Act 2: The Charleston, or a Peek at Mrs. Whaley’s Garden and (Window) Box Seats
Here’s hoping everyone is staying cool, enjoying ocean or lake breezes. Or maybe, like me, just enjoying the air conditioning and the Olympics. The Mister and I are happy to have all the children under our roof tonight, only the second night in the past month! And Little leaves tomorrow for a couple of weeks with her Florida grandparents and cousins before we all meet up at Saint George Island. The Mister and I have been on the road a lot this summer to various camps and mission trips and lacrosse tournaments. Still, the highlight so far was our little trip to Charleston.
It’s been more than two years ago since I first wrote about the book Mrs. Whaley and Her Charleston Garden here. More recently, Reggie Darling wrote his own review of this charming book.
I first discovered this book, one of my favorites, several years ago, and I re-read it every spring. Mrs. Whaley’s memoir reflects the best of the Southern way of life, from gardening to cooking and entertaining to simple gracious manners. Imagine my surprise when the Mister told me he’d looked up the address of Mrs. Whaley’s garden. Although Mrs. Whaley has been dead for several years, I knew that her garden was still maintained by one of her daughters. I was excited to think I might get a peek at the elegant garden through the wrought iron gate.
After a delicious breakfast of fresh fruit, eggs, bacon and, of course, grits at our inn, The Cabell House, the Mister and I began walking up Church Street to Mrs. Whaley’s house, built in 1754. There on the gate was a small hand-lettered sign, saying that Mrs. Whaley’s garden was open to the public, and something to the effect of donations were welcome and could be slipped through the mail slot. Now, folks, if you’re not familiar with Charleston, let me assure you that this is prime real estate South of Broad, every house is historic and worth millions. To think that we could just let ourselves in to look around was astonishing.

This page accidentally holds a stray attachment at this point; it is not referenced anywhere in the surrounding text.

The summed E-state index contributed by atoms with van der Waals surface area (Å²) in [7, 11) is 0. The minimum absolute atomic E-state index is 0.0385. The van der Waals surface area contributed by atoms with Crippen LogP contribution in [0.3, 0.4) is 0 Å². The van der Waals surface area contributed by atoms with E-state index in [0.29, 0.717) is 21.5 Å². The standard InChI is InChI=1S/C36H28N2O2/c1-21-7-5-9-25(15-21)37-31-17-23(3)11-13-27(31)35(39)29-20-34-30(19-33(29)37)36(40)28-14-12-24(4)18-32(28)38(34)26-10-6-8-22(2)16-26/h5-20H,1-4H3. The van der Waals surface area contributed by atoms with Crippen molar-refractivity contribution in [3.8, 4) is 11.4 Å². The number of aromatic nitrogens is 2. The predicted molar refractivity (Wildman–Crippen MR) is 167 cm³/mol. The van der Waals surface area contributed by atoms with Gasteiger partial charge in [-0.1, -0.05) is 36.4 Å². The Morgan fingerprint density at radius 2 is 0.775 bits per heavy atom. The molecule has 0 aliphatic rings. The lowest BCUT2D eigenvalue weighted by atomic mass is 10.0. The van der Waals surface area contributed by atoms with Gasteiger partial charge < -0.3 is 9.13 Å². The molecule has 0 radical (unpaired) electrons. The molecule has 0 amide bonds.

But we did, and stepped into this magical garden. We walked the slate entry path, which doglegs to the left, just as she described.Next, you see a small sitting area and a gurgling fountain, and then as you turn to your right, the garden itself opens up and draws you in. The entire garden is only 30 feet wide and 100 feet deep. The lawn is bordered by old, moss-covered brick, and if memory serves the garden is bound by brick walls on all three sides. Yew and myrtle and azaleas and boxwood provide most of the plant structure of the garden. The centuries-old live oak offers a stunning sculptural feature. Most of the color in early June came from the French blue hydrangeas.Designed in 1941, the garden has a charming water feature. This pond is truly only a bird bath, no more than two inches deep. Clearly shaped by hand, this tiny pond adds a lovely focal point, especially when viewed from a slight distance. Liriope and ferns and a variety of ivies soften the garden’s edges. To spend the better part of an hour alone here with the Mister was an absolute luxury. No one else was around, and the only sound was birdsong, even though the rush of King Street was only a few blocks away.
After we left Mrs. Whaley’s garden, the Mister and I enjoyed a late morning and early afternoon of walking, with no particular agenda in mind other than to enjoy each other’s company and perhaps find a few ideas to borrow to use in our own garden projects. As a result, I snapped a lot of photos of Charleston’s ubiquitous window boxes. Much of the old part of Charleston is well-shaded, so caladiums and sweet potato vine are popular window box additions.I love how some gardeners match their flora to their house and shutter colors and how others plant vibrant contrasting colors. Yes, that’s a hydrangea in the window box above! The importance of texture can’t be overstated. I love all the greens against the old red brick in the Charleston Green window box. The gardening rule of thumb is to have “a thriller, a spiller, and a filler” in every container, although sometimes it’s hard to tell which is which! Exuberant petunias steal the show here. Red caladiums and begonia add a bold contrast to the black window trim and shutters.A profusion of pinks and lavenders brings out the softer shades of this red brick.
I had to get a picture of the popular decal that says Gut Fishes Not Houses!
Do you have a favorite?